“An exhibition of immaterial abundance” is how the show’s curator, Francisco López, describes Audiosphere. Sound Experimentation 1980–2020 in the opening pages of the same-titled exhibition catalogue. The exhibition, unveiled in the Museo Reina Sofía at the end of 2020, explored an unusual combination between the intangible and the boundless, and, with rooms devoid of objects or documents, visitors were encouraged to listen, to “true, profound, dedicated, penetrating and revealing” listening.
Thus, there was a search purely for an approach to or complete immersion in “audio art”, or “aural art”, through works by scores of sound creators, endeavouring to address an historical-cultural void stoked by the tireless repetition of oft-repeated beginnings. In the show examples of social experimental audio belonging to López were blended together, in addition to pieces made specifically for the exhibition.
This podcast, therefore, assembles a compendium of twenty-one commissioned experimentations by artists such as Barbara Ellison, Jana Winderen, Lee Patterson, Miguel A. García, Olivia Block and Pablo Reche; composers like Eric La Casa, Israel Martínez, Richard Francis, James Webb, Ryoji Ikeda, Yan Jun and Asmus Tietchens; and artists working in collaboration and/or under pseudonyms, for example Astronoise, Slavek Kwi, ILIOS and Masami Akita. These works are underpinned by a great diversity that now, if anything, becomes more complicated: from the inimitable conditions in the rooms of the Museo, listening through this radio station now looks to the diverse and the delocalised. These audio pieces, separated for months from the dazzling and obsessive materiality, seek to enter the nooks of our daily being; situations laden with interference and interruption, forcing us to be more attentive and remove focus with greater precision.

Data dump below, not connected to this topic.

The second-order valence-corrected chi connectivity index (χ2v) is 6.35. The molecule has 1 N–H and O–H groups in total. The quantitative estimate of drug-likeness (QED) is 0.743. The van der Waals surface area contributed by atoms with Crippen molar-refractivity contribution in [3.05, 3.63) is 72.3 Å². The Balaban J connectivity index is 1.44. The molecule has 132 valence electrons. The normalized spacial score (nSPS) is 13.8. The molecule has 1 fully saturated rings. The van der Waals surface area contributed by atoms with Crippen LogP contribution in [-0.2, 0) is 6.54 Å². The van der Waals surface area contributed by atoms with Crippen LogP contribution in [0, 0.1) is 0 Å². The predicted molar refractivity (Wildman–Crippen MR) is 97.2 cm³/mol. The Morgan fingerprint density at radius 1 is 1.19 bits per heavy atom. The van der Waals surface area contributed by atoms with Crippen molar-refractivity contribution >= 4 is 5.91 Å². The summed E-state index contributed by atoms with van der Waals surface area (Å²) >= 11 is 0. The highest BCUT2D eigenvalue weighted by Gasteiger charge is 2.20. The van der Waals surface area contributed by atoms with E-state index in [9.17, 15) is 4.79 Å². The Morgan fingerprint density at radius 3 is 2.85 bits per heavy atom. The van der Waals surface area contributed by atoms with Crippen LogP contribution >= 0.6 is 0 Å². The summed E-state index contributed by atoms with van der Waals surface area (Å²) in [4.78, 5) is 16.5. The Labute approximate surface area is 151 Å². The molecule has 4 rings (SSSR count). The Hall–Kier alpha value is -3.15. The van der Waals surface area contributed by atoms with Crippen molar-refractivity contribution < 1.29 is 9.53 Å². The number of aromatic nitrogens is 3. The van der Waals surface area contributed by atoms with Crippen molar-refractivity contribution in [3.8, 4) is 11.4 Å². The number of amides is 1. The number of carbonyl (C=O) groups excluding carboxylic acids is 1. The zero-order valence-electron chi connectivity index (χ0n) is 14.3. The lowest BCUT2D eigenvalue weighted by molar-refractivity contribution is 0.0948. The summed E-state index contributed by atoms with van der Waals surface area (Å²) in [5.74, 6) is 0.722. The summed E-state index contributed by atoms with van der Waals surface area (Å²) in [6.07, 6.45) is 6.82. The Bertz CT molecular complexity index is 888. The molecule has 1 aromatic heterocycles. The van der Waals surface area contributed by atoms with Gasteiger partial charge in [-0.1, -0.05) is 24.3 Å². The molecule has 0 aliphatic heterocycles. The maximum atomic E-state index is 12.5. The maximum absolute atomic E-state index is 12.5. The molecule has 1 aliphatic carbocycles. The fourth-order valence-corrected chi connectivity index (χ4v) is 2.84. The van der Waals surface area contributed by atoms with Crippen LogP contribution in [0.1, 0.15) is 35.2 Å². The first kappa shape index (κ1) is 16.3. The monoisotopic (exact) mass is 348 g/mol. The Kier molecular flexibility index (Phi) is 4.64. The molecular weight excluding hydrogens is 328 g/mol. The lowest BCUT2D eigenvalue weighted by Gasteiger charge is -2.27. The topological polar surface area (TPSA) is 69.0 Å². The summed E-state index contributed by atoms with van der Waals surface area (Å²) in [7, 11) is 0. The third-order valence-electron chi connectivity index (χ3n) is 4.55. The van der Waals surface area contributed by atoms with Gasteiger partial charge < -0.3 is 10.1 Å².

That said, let us think that perhaps it wouldn’t be so problematic for a baby’s cry to slip between the works of Maggi Payne and Manuella Blackburn, or a laugh to find the gaps of Joe Colley and Lawrence English. Ultimately, as Víctor Nubla writes in the exhibition catalogue, “there is still so much to hear!”.